Chronic pain affects 40-70% of Veterans and amounts to over $600 billion/year in direct medical costs and lost worker productivity. Racial disparities in pain treatment have been extensively documented. Minority patients, including Veterans, are more likely to be undertreated for pain. Minority Veterans have pain documented less frequently, undergo more urine drug tests, and are more likely to be referred for substance abuse evaluation than White Veterans. Compounding these pain care disparities, minority Veterans exhibit lower levels of patient activation than Whites. Patient activation-having knowledge, confidence, and skills to manage health-is associated with better health experiences, self-management, and outcomes. Low activation is frequently manifested in poorer communication among minority patients. Minority patients are less likely to share their concerns with providers, ask questions, and prepare for their clinic visits. This poor communication is associated with lower quality care, poorer patient-provider relationships, and treatment non-adherence. The poorer communication experienced by minorities is exacerbated by the documented difficulties in patient-provider communication about chronic pain and its treatment-particularly where opioids are concerned.
We will recruit Black Veterans with chronic pain and compare a 6-session telephone-delivered patient activation and communication intervention with an attention control. We have the following specific aims:
Aim 1: (primary aim). Test the effects of COOPERATE on key Veteran outcomes. We hypothesize that at 3 months (primary end point), 6 months, and 9 months (sustained effects) from baseline, Black Veterans randomized to the COOPERATE intervention will report greater:
a)increases in patient activation (primary outcome),
b)increases in communication self-efficacy,
c)improvements in pain intensity and interference,
d)improvements in psychological functioning.
Aim 2: Examine mediating and moderating effects in COOPERATE. We hypothesize that
a)patient activation will mediate the effect of COOPERATE on clinical outcomes (pain and psychological functioning), and
b)working alliance will moderate the effect of COOPERATE on patient activation.
Aim 3: (pre-implementation aim). Understand facilitators and barriers to implementing COOPERATE. Using the RE-AIM framework, we will conduct qualitative interviews with a purposefully selected subsample of intervention Veterans and with clinicians to better prepare for implementing COOPERATE.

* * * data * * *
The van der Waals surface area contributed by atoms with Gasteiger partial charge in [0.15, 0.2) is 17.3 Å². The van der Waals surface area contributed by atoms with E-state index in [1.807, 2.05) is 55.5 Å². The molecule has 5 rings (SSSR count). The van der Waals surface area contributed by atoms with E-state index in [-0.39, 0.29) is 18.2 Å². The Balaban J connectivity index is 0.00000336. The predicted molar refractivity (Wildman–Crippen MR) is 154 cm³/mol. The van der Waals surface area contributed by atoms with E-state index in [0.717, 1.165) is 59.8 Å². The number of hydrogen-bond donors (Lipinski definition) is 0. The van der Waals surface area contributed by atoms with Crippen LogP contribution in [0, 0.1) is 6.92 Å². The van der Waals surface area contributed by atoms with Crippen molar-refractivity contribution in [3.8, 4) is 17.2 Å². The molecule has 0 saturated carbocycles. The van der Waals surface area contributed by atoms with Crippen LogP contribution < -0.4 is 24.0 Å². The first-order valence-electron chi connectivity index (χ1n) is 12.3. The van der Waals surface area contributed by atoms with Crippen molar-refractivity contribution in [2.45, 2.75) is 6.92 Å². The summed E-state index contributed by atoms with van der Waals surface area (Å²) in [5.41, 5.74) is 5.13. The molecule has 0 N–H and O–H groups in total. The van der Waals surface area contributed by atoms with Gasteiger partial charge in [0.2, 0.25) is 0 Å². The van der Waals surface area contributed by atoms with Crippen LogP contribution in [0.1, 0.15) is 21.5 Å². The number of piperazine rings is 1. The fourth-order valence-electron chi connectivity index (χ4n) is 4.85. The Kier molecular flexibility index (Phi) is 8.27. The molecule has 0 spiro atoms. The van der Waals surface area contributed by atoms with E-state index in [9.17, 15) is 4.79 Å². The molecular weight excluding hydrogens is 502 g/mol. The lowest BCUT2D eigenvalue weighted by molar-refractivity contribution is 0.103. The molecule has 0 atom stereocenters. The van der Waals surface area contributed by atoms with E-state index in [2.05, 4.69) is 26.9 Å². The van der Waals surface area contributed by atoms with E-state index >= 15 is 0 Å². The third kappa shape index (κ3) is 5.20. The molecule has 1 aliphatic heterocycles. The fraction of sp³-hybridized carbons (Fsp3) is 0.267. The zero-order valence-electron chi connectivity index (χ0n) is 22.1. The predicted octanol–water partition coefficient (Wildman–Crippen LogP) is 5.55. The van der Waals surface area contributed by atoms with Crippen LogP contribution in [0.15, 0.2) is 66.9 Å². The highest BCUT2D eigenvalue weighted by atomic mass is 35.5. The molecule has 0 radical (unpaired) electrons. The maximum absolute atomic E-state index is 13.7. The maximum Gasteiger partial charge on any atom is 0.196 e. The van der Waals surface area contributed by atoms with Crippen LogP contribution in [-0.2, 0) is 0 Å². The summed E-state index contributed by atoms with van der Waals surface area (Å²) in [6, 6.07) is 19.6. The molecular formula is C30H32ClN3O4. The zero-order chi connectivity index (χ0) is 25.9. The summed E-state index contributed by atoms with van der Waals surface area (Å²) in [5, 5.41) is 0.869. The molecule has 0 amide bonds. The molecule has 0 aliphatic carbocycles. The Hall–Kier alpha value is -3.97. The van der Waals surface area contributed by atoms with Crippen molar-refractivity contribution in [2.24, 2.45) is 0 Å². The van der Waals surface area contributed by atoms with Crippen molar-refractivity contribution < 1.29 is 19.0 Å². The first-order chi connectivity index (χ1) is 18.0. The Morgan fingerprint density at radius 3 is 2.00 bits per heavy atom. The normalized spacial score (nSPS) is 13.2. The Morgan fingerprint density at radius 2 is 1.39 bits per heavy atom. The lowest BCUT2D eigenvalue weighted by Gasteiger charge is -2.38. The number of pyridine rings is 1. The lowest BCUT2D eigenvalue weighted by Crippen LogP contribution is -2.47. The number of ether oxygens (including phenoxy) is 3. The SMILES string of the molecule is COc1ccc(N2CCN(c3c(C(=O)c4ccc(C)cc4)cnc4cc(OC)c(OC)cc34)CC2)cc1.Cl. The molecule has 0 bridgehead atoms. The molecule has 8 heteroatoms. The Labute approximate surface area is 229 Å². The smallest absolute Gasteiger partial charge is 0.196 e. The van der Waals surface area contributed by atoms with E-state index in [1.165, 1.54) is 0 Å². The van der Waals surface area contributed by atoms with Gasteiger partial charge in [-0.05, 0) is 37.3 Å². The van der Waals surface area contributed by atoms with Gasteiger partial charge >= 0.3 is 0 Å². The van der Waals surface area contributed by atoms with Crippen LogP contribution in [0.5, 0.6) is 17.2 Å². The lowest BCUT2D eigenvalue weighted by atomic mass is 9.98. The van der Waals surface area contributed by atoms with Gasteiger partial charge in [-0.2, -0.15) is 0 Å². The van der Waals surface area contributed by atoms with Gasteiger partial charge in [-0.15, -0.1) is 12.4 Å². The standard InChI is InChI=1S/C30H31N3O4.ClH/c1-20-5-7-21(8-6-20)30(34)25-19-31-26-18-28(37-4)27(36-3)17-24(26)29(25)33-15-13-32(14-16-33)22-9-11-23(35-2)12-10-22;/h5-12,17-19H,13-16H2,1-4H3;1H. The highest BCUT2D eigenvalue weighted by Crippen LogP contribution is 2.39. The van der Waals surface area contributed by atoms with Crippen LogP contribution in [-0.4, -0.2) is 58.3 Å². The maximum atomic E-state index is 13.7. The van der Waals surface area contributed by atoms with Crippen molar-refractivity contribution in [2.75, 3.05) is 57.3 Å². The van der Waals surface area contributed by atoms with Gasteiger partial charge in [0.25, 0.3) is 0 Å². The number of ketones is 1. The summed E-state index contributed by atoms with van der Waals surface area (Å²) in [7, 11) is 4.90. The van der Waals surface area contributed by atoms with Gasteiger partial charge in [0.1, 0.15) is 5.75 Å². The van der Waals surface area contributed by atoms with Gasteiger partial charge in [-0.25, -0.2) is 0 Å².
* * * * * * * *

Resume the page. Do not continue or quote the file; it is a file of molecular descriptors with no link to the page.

COOPERATE is a Hybrid Type 1 study, designed to test effectiveness while also examining implementation facilitators and barriers. COOPERATE will enroll 250 Black Veterans with chronic musculoskeletal pain from primary care clinics. Veterans will be randomized either to the COOPERATE intervention or to an attention control arm. For Aim 1 we will test the effects of COOPERATE at 3 (primary end point), 6, and 9 months (sustained effects) on patient activation (primary outcome), communication self-efficacy, pain intensity and interference, and psychological functioning. Aim 2 will examine patient activation as a mediator of clinical outcomes, and working alliance as a moderator of COOPERATE's effect on patient activation. In Aim 3, our pre-implementation aim, we will use qualitative methods to understand facilitators and barriers to implementing COOPERATE. Guided by the RE-AIM framework, we will interview a purposefully selected subsample of intervention Veterans, and clinicians from primary care and the chronic pain clinic, to better prepare for COOPERATE's implementation.
There are no findings yet.
Healthcare disparities are well documented, especially in pain care. COOPERATE focuses on two important, yet frequently neglected, areas for improvement in minority health: patient activation and communication. This is especially important in chronic pain care, since numerous treatment options with a wide range of risks and benefits exist, and since minorities are offered fewer of these pain treatment options. Helping minority Veterans to become more active in their care is critical for improving chronic pain care. This is especially important in light of VA efforts such as the Opioid Safety Initiative, designed to improve safety for Veterans, but which also require engaged, active patients as Veterans must explore alternative pain treatments with their providers-treatments that are feasible for Veterans' individual lifestyles and consistent with their symptom priorities and treatment goals.
None at this time.
TRL - Applied/Translational, Treatment - Efficacy/Effectiveness Clinical Trial, Treatment - Implementation
Ethnicity/Race, Pain, Patient-Provider Interaction